Was I right, was I wrong, will I be forgiven,
can I do better?

Will I ever be able to sing, even the sparrows
can do it and I am, well,
hopeless.

Is my eyesight fading or am I just imagining it,
am I going to get rheumatism,
lockjaw, dementia?

Finally I saw that worrying had come to nothing.
And gave it up. And took my old body
and went out into the morning,
and sang.

Chris . . . Rob . . . your “little, i” (like all of ours) is in constant danger of being buried under the concerns of life, none of which are heavier than the promises you have made to be responsible in love to and for one other special person. But you have not made those promises alone; you have the grace and support of God, and you have the love and support of this community of family and friends. So don’t let that heaviness bury you . . . just love one another through rheumatism and lockjaw and dementia and hair being rubbed off and the pink being kissed away; just get up every day and go out into the morning and sing.

The Readings:

who are you, little i by e.e. cummings

who are you, little i

(five or six years old)
peering from some high

window; at the gold

of November sunset

(and feeling: that if day
has to become night

this is a beautiful way)

From The Velveteen Rabbit by Margery Williams

“What is REAL?” asked the Rabbit one day, when they were lying side by side near the nursery fender, before Nana came to tidy the room. “Does it mean having things that buzz inside you and a stick-out handle?”

“Real isn’t how you are made,” said the Skin Horse. “It’s a thing that happens to you. When a child loves you for a long, long time, not just to play with, but REALLY loves you, then you become Real.”

“Does it hurt?” asked the Rabbit.

“Sometimes,” said the Skin Horse, for he was always truthful. “When you are Real you don’t mind being hurt.”

“Does it happen all at once, like being wound up,” he asked, “or bit by bit?”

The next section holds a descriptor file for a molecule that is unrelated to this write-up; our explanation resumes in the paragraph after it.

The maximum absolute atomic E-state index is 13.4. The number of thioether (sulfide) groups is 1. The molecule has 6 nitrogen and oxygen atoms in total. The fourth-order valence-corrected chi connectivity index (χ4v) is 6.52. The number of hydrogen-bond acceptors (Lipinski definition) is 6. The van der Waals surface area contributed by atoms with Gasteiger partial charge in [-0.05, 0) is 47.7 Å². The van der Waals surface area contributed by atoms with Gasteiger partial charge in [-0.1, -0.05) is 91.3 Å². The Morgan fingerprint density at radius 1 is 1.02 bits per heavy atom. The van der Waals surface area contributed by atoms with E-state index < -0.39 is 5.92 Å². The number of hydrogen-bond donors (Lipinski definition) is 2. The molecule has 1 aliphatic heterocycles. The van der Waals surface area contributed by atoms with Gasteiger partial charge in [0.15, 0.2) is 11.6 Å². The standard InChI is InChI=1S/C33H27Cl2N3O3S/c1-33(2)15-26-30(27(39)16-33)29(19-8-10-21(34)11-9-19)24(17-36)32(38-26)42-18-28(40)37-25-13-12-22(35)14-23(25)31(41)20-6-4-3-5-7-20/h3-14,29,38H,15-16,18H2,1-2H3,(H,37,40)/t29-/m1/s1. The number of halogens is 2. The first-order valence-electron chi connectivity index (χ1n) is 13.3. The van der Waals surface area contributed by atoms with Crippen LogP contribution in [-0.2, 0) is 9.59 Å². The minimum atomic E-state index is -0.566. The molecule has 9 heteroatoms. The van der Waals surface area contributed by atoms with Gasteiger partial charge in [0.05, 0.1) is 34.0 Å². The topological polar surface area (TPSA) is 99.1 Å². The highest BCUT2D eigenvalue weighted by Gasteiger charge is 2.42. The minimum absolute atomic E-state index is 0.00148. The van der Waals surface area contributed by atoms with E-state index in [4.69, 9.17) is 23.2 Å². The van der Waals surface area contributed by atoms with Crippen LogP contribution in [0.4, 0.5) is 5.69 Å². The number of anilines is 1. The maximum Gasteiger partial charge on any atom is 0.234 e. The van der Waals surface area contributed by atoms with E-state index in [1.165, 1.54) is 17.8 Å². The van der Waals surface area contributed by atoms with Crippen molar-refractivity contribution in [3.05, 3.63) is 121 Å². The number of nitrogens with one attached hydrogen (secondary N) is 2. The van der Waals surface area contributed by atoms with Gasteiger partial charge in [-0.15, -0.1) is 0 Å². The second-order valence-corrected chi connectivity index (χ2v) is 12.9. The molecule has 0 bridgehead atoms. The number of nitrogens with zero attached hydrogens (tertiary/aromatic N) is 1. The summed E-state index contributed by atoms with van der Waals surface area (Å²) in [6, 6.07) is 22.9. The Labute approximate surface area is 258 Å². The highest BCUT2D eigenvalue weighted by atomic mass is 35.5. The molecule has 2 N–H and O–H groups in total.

“It doesn’t happen all at once,” said the Skin Horse. “You become. It takes a long time. That’s why it doesn’t happen often to people who break easily, or have sharp edges, or who have to be carefully kept. Generally, by the time you are Real, most of your hair has been loved off, and your eyes drop out and you get loose in the joints and very shabby. But these things don’t matter at all, because once you are Real you can’t be ugly, except to people who don’t understand.”

That night, and for many nights after, the Velveteen Rabbit slept in the Boy’s bed. At first he found it rather uncomfortable, for the Boy hugged him very tight, and sometimes he rolled over on him, and sometimes he pushed him so far under the pillow that the Rabbit could scarcely breathe… But very soon he grew to like it, for the Boy used to talk to him, and made nice tunnels for him under the bedclothes that he said were like the burrows the real rabbits lived in. And they had splendid games together, in whispers… And when the Boy dropped off to sleep, the Rabbit would snuggle down close under his little warm chin and dream, with the Boy’s hands clasped close round him all night long.

And so time went on, and the little Rabbit was very happy-so happy that he never noticed how his beautiful velveteen fur was getting shabbier and shabbier, and his tail becoming unsewn, and all the pink rubbed off his nose where the Boy had kissed him.

And one night Nana grumbled as she cleaned the rabbit off with a corner of her apron. “You must have your old Bunny!” she said. “Fancy all that fuss!”

The Boy sat up in bed and stretched out his hands. “Give me my Bunny!” he said. “You mustn’t say that…. He’s REAL!

The Beatitudes (Matthew 5:1-10, NRSV)

1 When Jesus saw the crowds, he went up the mountain; and after he sat down, his disciples came to him.

2 Then he began to speak, and taught them, saying:

3 “Blessed are the poor in spirit, for theirs is the kingdom of heaven.

4 “Blessed are those who mourn, for they will be comforted.

5 “Blessed are the meek, for they will inherit the earth.

6 “Blessed are those who hunger and thirst for righteousness, for they will be filled.

7 “Blessed are the merciful, for they will receive mercy.

8 “Blessed are the pure in heart, for they will see God.

9 “Blessed are the peacemakers, for they will be called children of God.

10 “Blessed are those who are persecuted for righteousness’ sake, for theirs is the kingdom of heaven.”

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A request to my readers: I’m trying to build the readership of this blog and I’d very much appreciate your help in doing so. If you find something here that is of value, please share it with others. If you are on Facebook, “like” the posts on your page so others can see them. If you are following me on Twitter, please “retweet” the notices of these meditations. If you have a blog of your own, please include mine in your links (a favor I will gladly reciprocate). Many thanks!